FOIA Opinions by Topic
Opinions by topic: (RECORDS) Response To Request
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- FOI Advisory Council Opinion AO-07-11 (4/25/2012): Summarizes the requirements for making and responding to a FOIA request. Clear communications between the parties are essential. Public bodies are reminded to provide one of the five responses required by statute.
- FOI Advisory Council Opinion AO-04-10 (11/19/2010): For the purpose of the definition of public records, the meaning of in the transaction of public business must be examined on a case by case basis. FOIA does not mandate how to perform a search for records, but any search that is conducted must be carried out in good faith.
- FOI Advisory Council Opinion AO-01-09 (3/25/2009): The Office of the Executive Secretary of the Supreme Court of Virginia is an agency of the Commonwealth supported wholly or principally by public funds; opinion also address response time, and failure to respond properly.
- FOI Advisory Council Opinion AO-07-08 (6/18/2008): Failure to respond to a request for records is deemed a denial of the request and a violation of FOIA. Clear communications are essential to FOIA transactions.
- FOI Advisory Council Opinion AO-05-08 (5/5/2008): FOIA does not require a public body to provide records, or portions thereof, that are not responsive to a request. Implementing a universal security policy requiring all visitors to present identification before entering a public building does not inherently exclude the public from attending public meetings which may be held therein.
- FOI Advisory Council Opinion AO-02-08 (3/7/2008): Weekends and legal holidays are not counted as working days when computing the five working day time limit for a response to a request for public records. A public body must inform a requester in writing when it does not have the records the requester seeks. Clear communications are essential to the operation of FOIA.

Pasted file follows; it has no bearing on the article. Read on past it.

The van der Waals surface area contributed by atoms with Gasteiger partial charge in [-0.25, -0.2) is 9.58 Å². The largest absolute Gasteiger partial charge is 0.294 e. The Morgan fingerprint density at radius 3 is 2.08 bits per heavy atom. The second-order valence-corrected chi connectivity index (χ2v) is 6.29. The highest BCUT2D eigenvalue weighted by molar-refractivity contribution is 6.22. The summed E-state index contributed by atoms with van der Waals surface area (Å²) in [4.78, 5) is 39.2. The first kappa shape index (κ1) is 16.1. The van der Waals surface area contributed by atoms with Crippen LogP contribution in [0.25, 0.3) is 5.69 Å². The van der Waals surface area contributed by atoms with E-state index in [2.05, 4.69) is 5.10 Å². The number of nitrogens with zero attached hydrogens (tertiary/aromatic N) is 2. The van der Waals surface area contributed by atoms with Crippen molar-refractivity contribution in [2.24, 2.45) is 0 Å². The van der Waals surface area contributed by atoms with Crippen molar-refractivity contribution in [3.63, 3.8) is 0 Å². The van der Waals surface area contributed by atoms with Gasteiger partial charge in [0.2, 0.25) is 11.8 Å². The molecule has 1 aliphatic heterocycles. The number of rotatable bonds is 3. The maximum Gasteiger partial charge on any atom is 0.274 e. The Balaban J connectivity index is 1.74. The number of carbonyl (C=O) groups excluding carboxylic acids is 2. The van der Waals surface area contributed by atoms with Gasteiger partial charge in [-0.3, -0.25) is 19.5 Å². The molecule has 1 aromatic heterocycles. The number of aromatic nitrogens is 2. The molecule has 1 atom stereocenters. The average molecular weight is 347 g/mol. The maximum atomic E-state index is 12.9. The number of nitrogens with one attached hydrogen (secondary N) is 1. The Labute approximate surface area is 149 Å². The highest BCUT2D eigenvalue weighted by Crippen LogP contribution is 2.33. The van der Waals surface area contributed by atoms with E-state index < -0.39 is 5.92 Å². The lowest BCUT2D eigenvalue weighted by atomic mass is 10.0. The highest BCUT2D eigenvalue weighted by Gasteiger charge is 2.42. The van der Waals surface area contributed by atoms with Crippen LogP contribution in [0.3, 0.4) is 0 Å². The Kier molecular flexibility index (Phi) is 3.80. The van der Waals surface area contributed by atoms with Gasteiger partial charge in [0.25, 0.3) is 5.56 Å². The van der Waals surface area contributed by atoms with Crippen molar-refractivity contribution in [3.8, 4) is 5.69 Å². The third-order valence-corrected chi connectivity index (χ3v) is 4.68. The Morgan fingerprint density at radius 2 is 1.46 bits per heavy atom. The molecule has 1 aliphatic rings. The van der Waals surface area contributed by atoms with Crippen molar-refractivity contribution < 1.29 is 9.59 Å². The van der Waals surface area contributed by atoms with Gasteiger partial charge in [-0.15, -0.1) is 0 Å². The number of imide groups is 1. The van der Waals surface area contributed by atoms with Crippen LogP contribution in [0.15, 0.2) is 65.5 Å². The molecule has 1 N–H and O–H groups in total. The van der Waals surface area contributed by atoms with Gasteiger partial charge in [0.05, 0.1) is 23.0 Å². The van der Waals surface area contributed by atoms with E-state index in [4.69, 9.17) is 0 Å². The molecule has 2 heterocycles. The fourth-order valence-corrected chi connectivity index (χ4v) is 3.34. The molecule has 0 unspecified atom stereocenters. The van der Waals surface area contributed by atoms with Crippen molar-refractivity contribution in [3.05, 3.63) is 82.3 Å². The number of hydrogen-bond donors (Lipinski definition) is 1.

- FOI Advisory Council Opinion AO-01-08 (2/21/2008): Records concerning a public body's employment policies are open to disclosure. If a public body is unsure of the scope of a request, it should contact the requester to clarify the matter. A failure to respond to a records request is deemed a denial of the request and a violation of FOIA.
- Fenter v. Norfolk Airport Authority (Virginia Supreme Court) (9/14/2007): Norfolk Airport Authority's response that it had forwarded a citizen's FOIA request to the Transportation Security Administration did not meet the standards of any of Virginia FOIA's required responses.
- FOI Advisory Council Opinion AO-05-06 (5/25/2006): A request for statutes and regulations granting legal authority to a public body is not a request for public records as contemplated by FOIA. FOIA expressly provides the procedure to follow if a public body needs additional time to respond to a request. A response that does not meet the procedural requirements of FOIA is not a proper response.
- FOI Advisory Council Opinion AO-05-05 (1/10/2006): At present, there is no requirement for public body to tell records requester that the records asked for do not exist. If original records are legible, the copies should be, too. Publilc body cannot require requester to inspect records rather than copy them. Public body not required to recreate lost records or records no longer in its possession.
- FOI Advisory Council Opinion AO-06-05 (1/10/2006): If a public body elects to abstract or summarize records, it can only charge for such a newly created record after a prior agreement with the requester.